A large majority of Iowans (74 percent) say it is important for the presidential candidates to talk about how science and scientific research will affect their policymaking decisions, but only 22 percent recall them discussing science issues during the past two months.
The Iowa Science Survey, jointly conducted by Research!America and Science Debate, surveyed 802 Iowans on their attitudes to science policy issues during the 2020 presidential election.
“Science policies related to our health, environment, economy, and national security impact every American, and these results suggest candidates running for president should be prepared to develop and discuss their policies well before Election Day,” said Sheril Kirshenbaum, executive director of Science Debate. “We’d love to see some science-focused questions in the upcoming debates.”
Eighty-seven percent of Iowans say they agree the presidential candidates should participate in a debate to discuss key science-based challenges facing the United States, such as health care, climate change, energy, education, innovation, and the economy.
This represents a majority of Americans from both major parties, including 97 percent of Democrats and 84 percent of Republicans.
“These results reveal a real opportunity that candidates have to connect with potential Iowa voters,” said Mike Coburn, Research!America’s Executive Vice President and Chief Operating Officer. “Iowa is the home of world-class scientific research institutions that fuel local economic growth and drive life-saving progress.”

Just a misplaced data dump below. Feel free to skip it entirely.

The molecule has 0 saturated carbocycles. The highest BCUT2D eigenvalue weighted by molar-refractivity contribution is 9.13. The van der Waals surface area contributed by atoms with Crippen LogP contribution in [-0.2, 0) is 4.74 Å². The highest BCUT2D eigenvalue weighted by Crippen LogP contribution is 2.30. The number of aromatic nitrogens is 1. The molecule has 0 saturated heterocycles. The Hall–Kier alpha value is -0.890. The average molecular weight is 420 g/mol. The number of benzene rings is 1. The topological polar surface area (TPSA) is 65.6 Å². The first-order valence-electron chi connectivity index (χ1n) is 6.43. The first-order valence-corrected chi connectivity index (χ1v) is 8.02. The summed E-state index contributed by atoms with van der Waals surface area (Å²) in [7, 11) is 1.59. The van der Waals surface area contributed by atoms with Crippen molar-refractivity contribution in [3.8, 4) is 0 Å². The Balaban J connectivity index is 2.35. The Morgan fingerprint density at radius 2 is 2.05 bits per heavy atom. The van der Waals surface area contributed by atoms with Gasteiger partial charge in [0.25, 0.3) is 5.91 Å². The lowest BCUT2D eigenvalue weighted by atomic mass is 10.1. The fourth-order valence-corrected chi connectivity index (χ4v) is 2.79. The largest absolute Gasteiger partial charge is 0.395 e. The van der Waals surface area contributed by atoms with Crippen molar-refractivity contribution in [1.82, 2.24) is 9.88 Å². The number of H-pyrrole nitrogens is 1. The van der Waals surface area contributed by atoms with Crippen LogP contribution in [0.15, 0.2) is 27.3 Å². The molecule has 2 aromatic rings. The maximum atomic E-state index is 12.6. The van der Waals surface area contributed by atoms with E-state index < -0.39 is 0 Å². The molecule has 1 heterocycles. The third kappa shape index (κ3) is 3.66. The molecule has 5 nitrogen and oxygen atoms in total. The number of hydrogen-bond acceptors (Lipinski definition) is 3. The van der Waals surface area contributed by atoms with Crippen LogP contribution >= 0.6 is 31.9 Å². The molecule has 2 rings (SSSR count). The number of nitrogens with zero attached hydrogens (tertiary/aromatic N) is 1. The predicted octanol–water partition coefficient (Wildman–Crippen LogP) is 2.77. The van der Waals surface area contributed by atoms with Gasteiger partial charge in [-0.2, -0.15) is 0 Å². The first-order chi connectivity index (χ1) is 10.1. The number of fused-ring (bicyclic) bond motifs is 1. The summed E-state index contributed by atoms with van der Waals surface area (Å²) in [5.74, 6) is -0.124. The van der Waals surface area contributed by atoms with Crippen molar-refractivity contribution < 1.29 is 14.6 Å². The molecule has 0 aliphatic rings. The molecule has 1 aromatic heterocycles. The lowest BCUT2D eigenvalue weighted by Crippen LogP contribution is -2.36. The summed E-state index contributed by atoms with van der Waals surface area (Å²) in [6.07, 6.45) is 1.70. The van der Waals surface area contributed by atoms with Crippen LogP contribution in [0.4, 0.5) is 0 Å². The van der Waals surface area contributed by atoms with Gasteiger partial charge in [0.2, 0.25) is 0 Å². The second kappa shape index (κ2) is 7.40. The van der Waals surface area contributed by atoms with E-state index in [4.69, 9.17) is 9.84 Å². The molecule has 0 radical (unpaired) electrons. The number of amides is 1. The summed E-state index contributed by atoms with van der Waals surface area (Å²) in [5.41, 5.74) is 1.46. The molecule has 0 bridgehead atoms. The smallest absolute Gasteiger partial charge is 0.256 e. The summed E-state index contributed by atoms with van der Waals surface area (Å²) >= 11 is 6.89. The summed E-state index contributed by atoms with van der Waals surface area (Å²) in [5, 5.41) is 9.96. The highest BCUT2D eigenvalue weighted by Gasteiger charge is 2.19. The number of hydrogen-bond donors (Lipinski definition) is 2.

Other key findings from the Iowa survey include:
- Seventy-nine percent of Iowans would like candidates to have a plan that addresses climate change specifically.
- Ninety percent believe it is important for the U.S. to be a leader in science and technology research.
- More than half (54 percent) are more likely to vote for a pro-science candidate.
- Seventy-one percent believe that federal investment in mental health research has been inadequate.
- Seventy-five percent say it is important that candidates for president have a science advisor.
- Iowans value state leadership in many areas including agriculture, education, medical and health research, manufacturing, and science and technology.